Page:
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June 18, 2009  12:05am

"I just don't see “God's preferential option for the poor” in the Bible." - How remarkably American this presumption is! Where to "share your bread" means to collect enough for half of a million salary and give the rest to the poor. Of course, not every poor is holy, but do you not hear the cry in a world? May be, some day, brothers and sisters, you will learn what means "(men of whom the world was not worthy), wandering in deserts and mountains and caves and holes in the ground."(Heb. 11: 38)

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June 15, 2009  12:28pm

Great article, thanks for sharing. I too love the "man on the scene" reports, even though I know they are just running through one more filter. Myself, I've all but given up on conferences at this point, but it's still good to hear what's out there. All that being said, I find it curious that the artwork used for this conference (and apparently the "war" theme) are vintage WW2. Seems like a not-so-subtle allusion to perhaps the last bastion of modernism (and it's failings?) WWII. Also intriguing is all the CS Lewis conversation. In so many ways we all seem to be mourning the loss (of certainty?), and this conference is trying to re-fight the battle. BTW, all that being said, I appreciate all these pastors you have quoted and am quite sympathetic to their conclusions, if not their methods. Great discussion!!

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June 14, 2009  8:02am

Actually that definition of "just" or "justice" being equal with "fairness" or "equality" has more to do with our cultural/legal views than anything else. Justice is not the leveling of the field or "equality". C.S. Lewis rightly said that real justice returns equality to equals and inequality to inequals. This insistence on "equality" need not be transported into everything. just my 2 cents.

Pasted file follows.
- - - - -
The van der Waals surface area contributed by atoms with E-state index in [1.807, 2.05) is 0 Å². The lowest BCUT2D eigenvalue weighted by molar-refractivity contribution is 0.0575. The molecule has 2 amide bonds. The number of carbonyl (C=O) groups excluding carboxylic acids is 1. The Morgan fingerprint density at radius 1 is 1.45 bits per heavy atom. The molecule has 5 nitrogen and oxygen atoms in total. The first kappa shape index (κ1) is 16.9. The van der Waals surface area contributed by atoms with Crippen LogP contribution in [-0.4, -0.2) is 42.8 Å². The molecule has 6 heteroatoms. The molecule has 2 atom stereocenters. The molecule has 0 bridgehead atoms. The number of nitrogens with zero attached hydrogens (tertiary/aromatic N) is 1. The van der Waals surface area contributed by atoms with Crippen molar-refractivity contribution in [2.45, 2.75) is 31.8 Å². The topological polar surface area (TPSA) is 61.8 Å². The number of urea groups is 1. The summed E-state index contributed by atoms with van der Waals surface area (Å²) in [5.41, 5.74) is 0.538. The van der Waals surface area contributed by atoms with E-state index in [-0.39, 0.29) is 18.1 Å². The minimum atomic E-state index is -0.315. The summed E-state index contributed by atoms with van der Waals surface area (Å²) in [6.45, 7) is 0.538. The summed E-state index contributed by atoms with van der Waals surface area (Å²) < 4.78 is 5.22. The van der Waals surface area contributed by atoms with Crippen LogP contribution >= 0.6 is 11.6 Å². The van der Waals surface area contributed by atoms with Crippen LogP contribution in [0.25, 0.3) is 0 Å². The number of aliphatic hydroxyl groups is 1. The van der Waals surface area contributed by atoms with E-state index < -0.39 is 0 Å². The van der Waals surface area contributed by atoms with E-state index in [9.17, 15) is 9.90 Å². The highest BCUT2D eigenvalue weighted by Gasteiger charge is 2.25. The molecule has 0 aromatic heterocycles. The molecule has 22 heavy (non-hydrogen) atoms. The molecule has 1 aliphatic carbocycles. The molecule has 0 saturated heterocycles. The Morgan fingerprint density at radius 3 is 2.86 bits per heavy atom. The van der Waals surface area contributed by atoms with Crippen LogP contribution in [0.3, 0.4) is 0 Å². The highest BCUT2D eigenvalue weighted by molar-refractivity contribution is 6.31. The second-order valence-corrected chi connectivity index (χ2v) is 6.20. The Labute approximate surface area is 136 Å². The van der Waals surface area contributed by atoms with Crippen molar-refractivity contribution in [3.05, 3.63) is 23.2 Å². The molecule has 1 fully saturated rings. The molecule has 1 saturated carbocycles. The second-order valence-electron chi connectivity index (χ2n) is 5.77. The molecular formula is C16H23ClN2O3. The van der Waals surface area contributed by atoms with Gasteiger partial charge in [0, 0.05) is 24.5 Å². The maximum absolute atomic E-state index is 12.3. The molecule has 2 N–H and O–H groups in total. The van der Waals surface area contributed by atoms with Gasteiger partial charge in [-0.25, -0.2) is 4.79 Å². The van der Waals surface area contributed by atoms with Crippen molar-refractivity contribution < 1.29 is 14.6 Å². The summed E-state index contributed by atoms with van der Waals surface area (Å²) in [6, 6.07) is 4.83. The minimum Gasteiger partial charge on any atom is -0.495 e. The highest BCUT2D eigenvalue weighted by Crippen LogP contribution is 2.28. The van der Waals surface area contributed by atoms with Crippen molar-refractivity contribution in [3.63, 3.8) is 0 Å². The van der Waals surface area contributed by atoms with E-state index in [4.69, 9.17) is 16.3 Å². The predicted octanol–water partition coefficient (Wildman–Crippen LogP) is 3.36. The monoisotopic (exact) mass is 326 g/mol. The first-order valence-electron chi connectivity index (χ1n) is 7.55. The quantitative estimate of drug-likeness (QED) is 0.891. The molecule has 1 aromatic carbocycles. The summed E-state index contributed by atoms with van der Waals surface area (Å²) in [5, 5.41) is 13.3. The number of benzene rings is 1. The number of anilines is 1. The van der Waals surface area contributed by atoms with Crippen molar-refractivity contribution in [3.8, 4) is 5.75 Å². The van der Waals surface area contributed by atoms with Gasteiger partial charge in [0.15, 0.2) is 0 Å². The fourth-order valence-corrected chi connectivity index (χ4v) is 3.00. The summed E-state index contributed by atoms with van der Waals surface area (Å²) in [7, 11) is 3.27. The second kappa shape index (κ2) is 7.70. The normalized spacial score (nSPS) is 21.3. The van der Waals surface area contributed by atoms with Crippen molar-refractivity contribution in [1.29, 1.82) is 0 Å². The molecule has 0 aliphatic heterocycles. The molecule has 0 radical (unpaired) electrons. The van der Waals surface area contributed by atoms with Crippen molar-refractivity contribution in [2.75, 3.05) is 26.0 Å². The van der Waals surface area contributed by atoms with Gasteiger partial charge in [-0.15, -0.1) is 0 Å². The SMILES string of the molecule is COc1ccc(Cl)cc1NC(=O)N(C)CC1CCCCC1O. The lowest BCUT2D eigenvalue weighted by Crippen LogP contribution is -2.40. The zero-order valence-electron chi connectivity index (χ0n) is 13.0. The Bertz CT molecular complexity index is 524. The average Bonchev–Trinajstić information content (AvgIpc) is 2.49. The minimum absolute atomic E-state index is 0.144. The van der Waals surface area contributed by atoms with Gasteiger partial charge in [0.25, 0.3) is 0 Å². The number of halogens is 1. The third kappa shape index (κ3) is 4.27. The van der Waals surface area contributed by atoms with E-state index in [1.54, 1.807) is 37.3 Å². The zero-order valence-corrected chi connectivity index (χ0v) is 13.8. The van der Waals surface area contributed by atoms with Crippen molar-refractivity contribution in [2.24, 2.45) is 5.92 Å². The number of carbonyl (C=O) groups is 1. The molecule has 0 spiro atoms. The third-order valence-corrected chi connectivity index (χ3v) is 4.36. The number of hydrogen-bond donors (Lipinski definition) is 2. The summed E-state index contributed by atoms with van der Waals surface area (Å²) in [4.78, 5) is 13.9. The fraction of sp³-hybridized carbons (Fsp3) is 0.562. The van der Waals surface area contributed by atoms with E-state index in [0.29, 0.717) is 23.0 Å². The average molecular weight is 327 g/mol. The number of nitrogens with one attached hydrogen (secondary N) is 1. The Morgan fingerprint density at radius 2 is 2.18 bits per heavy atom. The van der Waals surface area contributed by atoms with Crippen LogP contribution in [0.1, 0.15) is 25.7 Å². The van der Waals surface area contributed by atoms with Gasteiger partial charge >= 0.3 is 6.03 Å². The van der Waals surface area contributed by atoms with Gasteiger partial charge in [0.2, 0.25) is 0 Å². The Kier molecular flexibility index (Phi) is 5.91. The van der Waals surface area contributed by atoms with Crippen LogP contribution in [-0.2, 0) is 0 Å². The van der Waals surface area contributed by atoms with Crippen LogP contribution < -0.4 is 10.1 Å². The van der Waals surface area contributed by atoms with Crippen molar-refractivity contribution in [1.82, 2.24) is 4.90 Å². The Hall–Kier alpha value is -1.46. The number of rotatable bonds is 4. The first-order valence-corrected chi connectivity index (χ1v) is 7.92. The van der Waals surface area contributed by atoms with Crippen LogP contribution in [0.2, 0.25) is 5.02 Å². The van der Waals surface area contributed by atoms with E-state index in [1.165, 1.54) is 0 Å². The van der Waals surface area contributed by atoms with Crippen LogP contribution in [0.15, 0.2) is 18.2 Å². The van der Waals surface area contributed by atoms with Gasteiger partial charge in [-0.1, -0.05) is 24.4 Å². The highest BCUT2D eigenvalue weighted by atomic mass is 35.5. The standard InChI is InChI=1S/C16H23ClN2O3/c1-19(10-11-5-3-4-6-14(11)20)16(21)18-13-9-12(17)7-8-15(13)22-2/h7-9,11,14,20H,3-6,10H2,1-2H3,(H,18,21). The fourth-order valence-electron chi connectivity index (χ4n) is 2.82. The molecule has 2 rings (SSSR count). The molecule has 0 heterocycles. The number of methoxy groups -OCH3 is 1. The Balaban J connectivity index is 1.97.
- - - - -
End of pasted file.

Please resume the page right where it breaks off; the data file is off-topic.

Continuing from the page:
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June 14, 2009  1:48am

this was really great. thanks so much for sharing it all.

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June 13, 2009  3:59pm

It's simple what the rich need from us: $$$$. Concentration of wealth is a fact and it gets worse every day. There's no such thing as a meritocracy in this country; I know too many spoiled rich kids whose only skill was being born to rich parents. Of course, rich does not equate to happy. I've read that people who inherit money are indeed less happy.

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Rob Dunbar

June 12, 2009  8:43pm

By definition, "preferential" and "just" are at odds. To be just is to treat all as the law of love requires; to be preferential is to lift one person (or class, or group) above another. Maybe the real problem is that we don't see what the wealthy person needs from us (though we see what we can get from him) while we see clearly what the poor person needs.

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Chad Hall

June 12, 2009  4:25pm

"God is holy and thus treats those who have received injustice with preference." Not sure Esau would see it this way.

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June 12, 2009  3:00pm

Scott's comment gets it right regarding the preferential option for the poor. It's about God desire for justice. Most often in our contemporary world and in history, the distinctions between those who are rich and those without are due to a large injustice in the way society functions. God is not pleased with this. Thus, God's choosing to ransom Israel from Egypt. Jesus definitely takes a similar route in the gospels. God's preferential options is never about humanity's holiness but God's holiness. God is holy and thus treats those who have received injustice with preference.